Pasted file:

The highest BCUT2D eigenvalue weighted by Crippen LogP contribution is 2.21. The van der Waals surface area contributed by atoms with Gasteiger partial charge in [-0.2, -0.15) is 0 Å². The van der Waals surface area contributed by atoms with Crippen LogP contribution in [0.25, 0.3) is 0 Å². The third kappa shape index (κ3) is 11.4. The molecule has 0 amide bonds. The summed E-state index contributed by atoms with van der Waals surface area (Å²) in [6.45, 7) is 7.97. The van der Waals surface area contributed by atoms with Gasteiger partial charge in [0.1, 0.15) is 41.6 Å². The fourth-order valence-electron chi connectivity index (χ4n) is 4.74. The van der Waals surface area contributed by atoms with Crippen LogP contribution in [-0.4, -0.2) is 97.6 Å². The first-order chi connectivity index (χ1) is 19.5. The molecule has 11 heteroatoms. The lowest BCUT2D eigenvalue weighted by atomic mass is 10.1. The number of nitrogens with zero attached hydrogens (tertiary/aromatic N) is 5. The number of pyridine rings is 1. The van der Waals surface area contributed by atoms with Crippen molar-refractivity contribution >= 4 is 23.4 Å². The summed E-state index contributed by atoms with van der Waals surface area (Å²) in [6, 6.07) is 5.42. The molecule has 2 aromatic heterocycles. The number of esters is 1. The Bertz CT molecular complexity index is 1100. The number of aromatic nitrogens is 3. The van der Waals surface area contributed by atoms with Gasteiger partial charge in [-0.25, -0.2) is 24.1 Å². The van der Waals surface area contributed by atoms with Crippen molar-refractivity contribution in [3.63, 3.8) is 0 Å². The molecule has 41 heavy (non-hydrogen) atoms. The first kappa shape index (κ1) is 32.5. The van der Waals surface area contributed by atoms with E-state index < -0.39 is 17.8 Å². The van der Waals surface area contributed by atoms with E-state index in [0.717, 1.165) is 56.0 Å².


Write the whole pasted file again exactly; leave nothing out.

The highest BCUT2D eigenvalue weighted by Crippen LogP contribution is 2.21. The van der Waals surface area contributed by atoms with Gasteiger partial charge in [-0.2, -0.15) is 0 Å². The van der Waals surface area contributed by atoms with Crippen LogP contribution in [0.25, 0.3) is 0 Å². The third kappa shape index (κ3) is 11.4. The molecule has 0 amide bonds. The summed E-state index contributed by atoms with van der Waals surface area (Å²) in [6.45, 7) is 7.97. The van der Waals surface area contributed by atoms with Gasteiger partial charge in [0.1, 0.15) is 41.6 Å². The fourth-order valence-electron chi connectivity index (χ4n) is 4.74. The van der Waals surface area contributed by atoms with Crippen LogP contribution in [-0.4, -0.2) is 97.6 Å². The first-order chi connectivity index (χ1) is 19.5. The molecule has 11 heteroatoms. The lowest BCUT2D eigenvalue weighted by atomic mass is 10.1. The number of nitrogens with zero attached hydrogens (tertiary/aromatic N) is 5. The number of pyridine rings is 1. The van der Waals surface area contributed by atoms with Crippen molar-refractivity contribution >= 4 is 23.4 Å². The summed E-state index contributed by atoms with van der Waals surface area (Å²) in [6, 6.07) is 5.42. The molecule has 2 aromatic heterocycles. The number of esters is 1. The Bertz CT molecular complexity index is 1100. The number of aromatic nitrogens is 3. The van der Waals surface area contributed by atoms with Gasteiger partial charge in [-0.25, -0.2) is 24.1 Å². The van der Waals surface area contributed by atoms with Crippen molar-refractivity contribution in [3.63, 3.8) is 0 Å². The molecule has 41 heavy (non-hydrogen) atoms. The first kappa shape index (κ1) is 32.5. The van der Waals surface area contributed by atoms with E-state index < -0.39 is 17.8 Å². The van der Waals surface area contributed by atoms with E-state index in [0.717, 1.165) is 56.0 Å².